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Losing and gaining friends in the pandemic

| Updated: August 20, 2021 14:05

In March 2020, I was visiting a friend in Goa when the lockdown was announced. What was meant to be a week-long visit suddenly turned into a ten-week stay. Those who’ve been through such an experience would know this doesn’t bode well for a friendship. First of all, it breaks down the distancing required for a good friendship to thrive. Knowing a friend’s eccentricities is fine, but having to live with them for an undue length of time is difficult. Within two weeks we were snapping at each other. In four weeks we began to avoid each other, except at mealtimes. Conversation, an essential lubricant to any friendship, became impossible. He eventually asked me to pay rent for my stay and the relationship then became formal. From friends, we changed to being landlord and tenant.  

Goa during the lockdown was not a fun place. The weather was hot, the beaches were off-limits, the restaurants and hotels were shut.  Getting around Goa is difficult in the best of times, but during the lockdown it was impossible.  In June, I took the very first flight back to Ahmedabad. I was happy to leave and my friend was happy to see me go.

After those difficult days in Goa, I quite enjoyed staying cooped up at home in Ahmedabad for a while. In October, I made a new friend, one who lived in my building complex. We would go on our evening walks together and would stop for chai at one of the SG Highway cafes, where we’d have hour-long conversations on everything from movies and books to Covid and curfew. My faith in friendship was somewhat restored again.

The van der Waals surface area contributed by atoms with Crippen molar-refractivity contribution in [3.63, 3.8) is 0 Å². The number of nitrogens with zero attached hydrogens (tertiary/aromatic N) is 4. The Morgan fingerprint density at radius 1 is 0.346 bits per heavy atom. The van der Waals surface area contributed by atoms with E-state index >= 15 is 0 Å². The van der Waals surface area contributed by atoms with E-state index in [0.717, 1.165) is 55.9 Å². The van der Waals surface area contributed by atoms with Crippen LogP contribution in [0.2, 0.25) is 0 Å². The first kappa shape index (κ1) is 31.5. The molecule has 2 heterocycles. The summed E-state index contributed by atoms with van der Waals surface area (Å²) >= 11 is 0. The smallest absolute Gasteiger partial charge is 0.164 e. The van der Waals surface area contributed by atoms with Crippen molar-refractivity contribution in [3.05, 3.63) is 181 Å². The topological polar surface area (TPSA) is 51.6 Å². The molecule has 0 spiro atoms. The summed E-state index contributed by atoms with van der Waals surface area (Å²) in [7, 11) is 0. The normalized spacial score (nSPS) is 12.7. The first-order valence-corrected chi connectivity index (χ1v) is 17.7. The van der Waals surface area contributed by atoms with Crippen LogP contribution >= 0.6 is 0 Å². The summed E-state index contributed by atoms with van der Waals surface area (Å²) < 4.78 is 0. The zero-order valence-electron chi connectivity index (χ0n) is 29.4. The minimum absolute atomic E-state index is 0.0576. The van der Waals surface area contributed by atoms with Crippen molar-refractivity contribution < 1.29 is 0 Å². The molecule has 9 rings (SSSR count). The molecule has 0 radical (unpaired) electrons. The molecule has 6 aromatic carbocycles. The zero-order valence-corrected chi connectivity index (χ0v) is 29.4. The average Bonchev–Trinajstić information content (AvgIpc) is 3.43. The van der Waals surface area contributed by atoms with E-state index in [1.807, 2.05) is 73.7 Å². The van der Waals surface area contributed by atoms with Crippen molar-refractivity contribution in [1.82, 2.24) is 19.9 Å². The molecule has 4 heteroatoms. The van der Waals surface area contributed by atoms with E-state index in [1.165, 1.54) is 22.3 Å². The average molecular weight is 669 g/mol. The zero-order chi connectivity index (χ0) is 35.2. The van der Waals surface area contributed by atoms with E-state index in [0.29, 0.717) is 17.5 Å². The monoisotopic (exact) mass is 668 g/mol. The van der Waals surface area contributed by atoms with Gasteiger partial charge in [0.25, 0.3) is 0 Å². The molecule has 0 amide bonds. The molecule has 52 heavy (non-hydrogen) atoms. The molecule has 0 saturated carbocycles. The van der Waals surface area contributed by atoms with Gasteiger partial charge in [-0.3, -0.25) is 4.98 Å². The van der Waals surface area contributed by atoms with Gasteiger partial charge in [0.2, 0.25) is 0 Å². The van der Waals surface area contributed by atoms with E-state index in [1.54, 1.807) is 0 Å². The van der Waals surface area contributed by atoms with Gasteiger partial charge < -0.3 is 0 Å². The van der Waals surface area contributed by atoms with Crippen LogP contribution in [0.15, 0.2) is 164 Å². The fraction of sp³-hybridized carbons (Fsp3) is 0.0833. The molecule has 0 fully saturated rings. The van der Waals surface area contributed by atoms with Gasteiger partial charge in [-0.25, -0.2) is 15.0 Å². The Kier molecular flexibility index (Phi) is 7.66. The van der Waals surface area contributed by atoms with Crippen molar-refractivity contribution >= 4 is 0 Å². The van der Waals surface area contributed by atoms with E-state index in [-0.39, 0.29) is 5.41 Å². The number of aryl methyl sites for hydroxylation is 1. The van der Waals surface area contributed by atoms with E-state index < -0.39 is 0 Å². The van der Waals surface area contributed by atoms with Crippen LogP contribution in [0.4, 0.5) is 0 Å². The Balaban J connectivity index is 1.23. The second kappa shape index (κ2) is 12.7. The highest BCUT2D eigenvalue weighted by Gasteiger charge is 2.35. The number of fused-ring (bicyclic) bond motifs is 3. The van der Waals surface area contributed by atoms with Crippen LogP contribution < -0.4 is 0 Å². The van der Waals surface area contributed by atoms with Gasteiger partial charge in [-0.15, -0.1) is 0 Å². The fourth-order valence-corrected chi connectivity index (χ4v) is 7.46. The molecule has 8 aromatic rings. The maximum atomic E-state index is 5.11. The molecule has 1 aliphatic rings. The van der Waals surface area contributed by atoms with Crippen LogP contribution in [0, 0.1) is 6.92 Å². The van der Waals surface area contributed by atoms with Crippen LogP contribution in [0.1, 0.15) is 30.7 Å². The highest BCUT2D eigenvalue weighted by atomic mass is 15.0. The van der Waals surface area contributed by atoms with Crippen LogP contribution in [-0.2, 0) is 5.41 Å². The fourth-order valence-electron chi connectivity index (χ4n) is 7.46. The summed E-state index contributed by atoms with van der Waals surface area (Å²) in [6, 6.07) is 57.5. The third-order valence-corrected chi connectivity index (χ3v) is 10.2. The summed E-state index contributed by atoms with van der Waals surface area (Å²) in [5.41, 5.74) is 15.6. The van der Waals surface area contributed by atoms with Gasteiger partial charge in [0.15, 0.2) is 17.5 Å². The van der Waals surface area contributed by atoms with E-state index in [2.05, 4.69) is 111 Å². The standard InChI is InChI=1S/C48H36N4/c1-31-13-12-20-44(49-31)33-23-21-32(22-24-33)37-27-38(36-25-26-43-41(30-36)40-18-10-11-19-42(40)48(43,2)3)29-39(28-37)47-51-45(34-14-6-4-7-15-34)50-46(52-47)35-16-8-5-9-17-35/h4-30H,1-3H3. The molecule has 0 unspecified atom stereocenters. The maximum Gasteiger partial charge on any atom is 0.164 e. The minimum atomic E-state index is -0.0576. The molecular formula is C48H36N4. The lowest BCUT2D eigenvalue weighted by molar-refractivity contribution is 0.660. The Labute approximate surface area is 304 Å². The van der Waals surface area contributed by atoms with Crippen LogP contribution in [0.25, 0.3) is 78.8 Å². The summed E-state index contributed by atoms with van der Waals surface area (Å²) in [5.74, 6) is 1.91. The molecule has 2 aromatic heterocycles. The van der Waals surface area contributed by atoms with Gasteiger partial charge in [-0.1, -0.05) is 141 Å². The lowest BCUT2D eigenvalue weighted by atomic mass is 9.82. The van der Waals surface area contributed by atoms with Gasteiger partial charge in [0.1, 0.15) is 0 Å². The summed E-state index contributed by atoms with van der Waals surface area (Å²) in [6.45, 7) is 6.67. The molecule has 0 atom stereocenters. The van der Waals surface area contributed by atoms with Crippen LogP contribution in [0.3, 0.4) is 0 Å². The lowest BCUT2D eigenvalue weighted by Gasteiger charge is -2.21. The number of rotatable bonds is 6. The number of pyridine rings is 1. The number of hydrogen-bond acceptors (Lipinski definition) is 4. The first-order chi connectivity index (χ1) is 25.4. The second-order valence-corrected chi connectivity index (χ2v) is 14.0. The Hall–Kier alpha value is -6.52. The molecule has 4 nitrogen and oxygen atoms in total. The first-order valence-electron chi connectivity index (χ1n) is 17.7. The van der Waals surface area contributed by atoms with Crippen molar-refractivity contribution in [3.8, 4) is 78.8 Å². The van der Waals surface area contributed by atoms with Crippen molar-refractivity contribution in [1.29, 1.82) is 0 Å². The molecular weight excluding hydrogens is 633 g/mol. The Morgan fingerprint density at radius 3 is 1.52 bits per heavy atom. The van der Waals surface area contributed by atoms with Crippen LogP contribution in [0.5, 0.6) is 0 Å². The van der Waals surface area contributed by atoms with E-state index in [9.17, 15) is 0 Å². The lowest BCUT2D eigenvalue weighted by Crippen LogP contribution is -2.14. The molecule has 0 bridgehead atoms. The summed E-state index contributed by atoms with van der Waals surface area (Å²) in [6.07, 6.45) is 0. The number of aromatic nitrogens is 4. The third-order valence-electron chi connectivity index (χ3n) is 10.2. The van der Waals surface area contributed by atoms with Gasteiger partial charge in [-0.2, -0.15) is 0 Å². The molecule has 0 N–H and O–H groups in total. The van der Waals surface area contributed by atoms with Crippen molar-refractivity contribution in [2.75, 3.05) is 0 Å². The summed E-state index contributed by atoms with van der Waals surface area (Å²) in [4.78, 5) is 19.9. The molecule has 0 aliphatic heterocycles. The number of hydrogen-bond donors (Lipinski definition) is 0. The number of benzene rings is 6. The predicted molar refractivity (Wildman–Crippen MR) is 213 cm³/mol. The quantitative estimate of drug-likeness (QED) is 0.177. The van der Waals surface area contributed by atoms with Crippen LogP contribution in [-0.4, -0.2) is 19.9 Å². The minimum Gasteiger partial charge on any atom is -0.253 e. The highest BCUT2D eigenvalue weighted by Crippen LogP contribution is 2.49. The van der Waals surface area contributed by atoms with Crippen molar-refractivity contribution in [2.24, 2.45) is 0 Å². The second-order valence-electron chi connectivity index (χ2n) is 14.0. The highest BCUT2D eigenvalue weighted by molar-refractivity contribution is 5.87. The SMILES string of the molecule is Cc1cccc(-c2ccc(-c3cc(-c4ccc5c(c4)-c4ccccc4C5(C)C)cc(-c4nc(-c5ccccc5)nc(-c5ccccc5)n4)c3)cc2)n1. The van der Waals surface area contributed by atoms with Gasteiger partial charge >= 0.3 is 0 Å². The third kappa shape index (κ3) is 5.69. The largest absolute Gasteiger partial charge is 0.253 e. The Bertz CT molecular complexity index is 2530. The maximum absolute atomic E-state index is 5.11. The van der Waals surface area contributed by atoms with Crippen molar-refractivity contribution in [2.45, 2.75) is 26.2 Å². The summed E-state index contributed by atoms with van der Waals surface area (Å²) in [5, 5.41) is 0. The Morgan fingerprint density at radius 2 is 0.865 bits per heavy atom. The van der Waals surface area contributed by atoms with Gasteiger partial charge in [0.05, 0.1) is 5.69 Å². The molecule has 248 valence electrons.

In his essay on Friendship from 1841, Ralph Waldo Emerson says the only friend worth having is one who remains somewhat unknown. I’m sure most people have had occasion to mull this and other aspects of friendship recently.  

During the lockdown, in the absence of meet-ups, phone calls became the best way to stay in touch. But most of the names in our address book tend to casual friends, who we would not consider calling up for long chats. I finally distilled my list down to ten names and started a ritual of calling up one or the other every evening. It wasn’t easy to sustain. There wasn’t that much to talk about during the pandemic after you’d exchanged info on the state of affairs in your respective cities. Occasionally, someone would get Covid, which made for a nice long conversation as they described what they’d been through.    

Social media has seen a boom since the pandemic. The average number of ‘likes’ for my Facebook posts has doubled. I’m now a member of more WhatsApp groups than I’ve ever been and I’m suddenly in touch with distant friends again. Texting is the most popular form of communication, and it is ideal for second-tier friends who don’t quite make the phone call grade.

Then came Zoom and it was possible for everybody to have group conversations. These are not the same as face-to-face meets, but they did offer some traits of the typical adda. You could be with people you know casually and don’t consider close friends and you could just listen and enjoy being with the group, instead of having to talk. 

Now that the second wave has passed, friends are meeting up again and get-togethers at home are in vogue again. The list of people you invite may have undergone a change since the start of the pandemic, and that’s for the best. Those who added gloom need to be dispensed with.  When it comes to friends, only those who add cheer to your life are worth keeping.

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  1. CA Jayshree Karve

    Dibeyendu, Good analysis of behaviour , situational changes in relationships.Discovery of new friends and giving up a few.

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